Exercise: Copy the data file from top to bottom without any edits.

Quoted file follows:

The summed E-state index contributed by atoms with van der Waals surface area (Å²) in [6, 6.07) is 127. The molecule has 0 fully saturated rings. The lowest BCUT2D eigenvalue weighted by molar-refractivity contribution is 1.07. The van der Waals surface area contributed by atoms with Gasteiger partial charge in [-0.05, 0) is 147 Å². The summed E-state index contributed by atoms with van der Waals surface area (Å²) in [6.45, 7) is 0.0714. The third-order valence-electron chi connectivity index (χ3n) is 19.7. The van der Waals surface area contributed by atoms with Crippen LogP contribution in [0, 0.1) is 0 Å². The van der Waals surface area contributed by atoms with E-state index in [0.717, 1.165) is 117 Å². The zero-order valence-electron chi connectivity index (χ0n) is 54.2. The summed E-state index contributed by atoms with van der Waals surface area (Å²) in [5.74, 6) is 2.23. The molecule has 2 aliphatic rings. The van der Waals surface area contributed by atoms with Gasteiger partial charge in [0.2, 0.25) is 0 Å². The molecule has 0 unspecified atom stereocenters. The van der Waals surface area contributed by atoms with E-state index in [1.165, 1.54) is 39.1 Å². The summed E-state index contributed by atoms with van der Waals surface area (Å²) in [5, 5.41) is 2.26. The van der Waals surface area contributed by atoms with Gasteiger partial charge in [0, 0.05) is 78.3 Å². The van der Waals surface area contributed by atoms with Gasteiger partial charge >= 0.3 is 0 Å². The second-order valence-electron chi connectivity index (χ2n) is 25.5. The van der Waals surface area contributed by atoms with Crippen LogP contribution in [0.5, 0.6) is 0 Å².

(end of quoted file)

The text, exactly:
The summed E-state index contributed by atoms with van der Waals surface area (Å²) in [6, 6.07) is 127. The molecule has 0 fully saturated rings. The lowest BCUT2D eigenvalue weighted by molar-refractivity contribution is 1.07. The van der Waals surface area contributed by atoms with Gasteiger partial charge in [-0.05, 0) is 147 Å². The summed E-state index contributed by atoms with van der Waals surface area (Å²) in [6.45, 7) is 0.0714. The third-order valence-electron chi connectivity index (χ3n) is 19.7. The van der Waals surface area contributed by atoms with Crippen LogP contribution in [0, 0.1) is 0 Å². The van der Waals surface area contributed by atoms with E-state index in [0.717, 1.165) is 117 Å². The zero-order valence-electron chi connectivity index (χ0n) is 54.2. The summed E-state index contributed by atoms with van der Waals surface area (Å²) in [5.74, 6) is 2.23. The molecule has 2 aliphatic rings. The van der Waals surface area contributed by atoms with Gasteiger partial charge in [0.2, 0.25) is 0 Å². The molecule has 0 unspecified atom stereocenters. The van der Waals surface area contributed by atoms with E-state index in [1.165, 1.54) is 39.1 Å². The summed E-state index contributed by atoms with van der Waals surface area (Å²) in [5, 5.41) is 2.26. The van der Waals surface area contributed by atoms with Gasteiger partial charge in [0, 0.05) is 78.3 Å². The van der Waals surface area contributed by atoms with Gasteiger partial charge >= 0.3 is 0 Å². The second-order valence-electron chi connectivity index (χ2n) is 25.5. The van der Waals surface area contributed by atoms with Crippen LogP contribution in [0.5, 0.6) is 0 Å².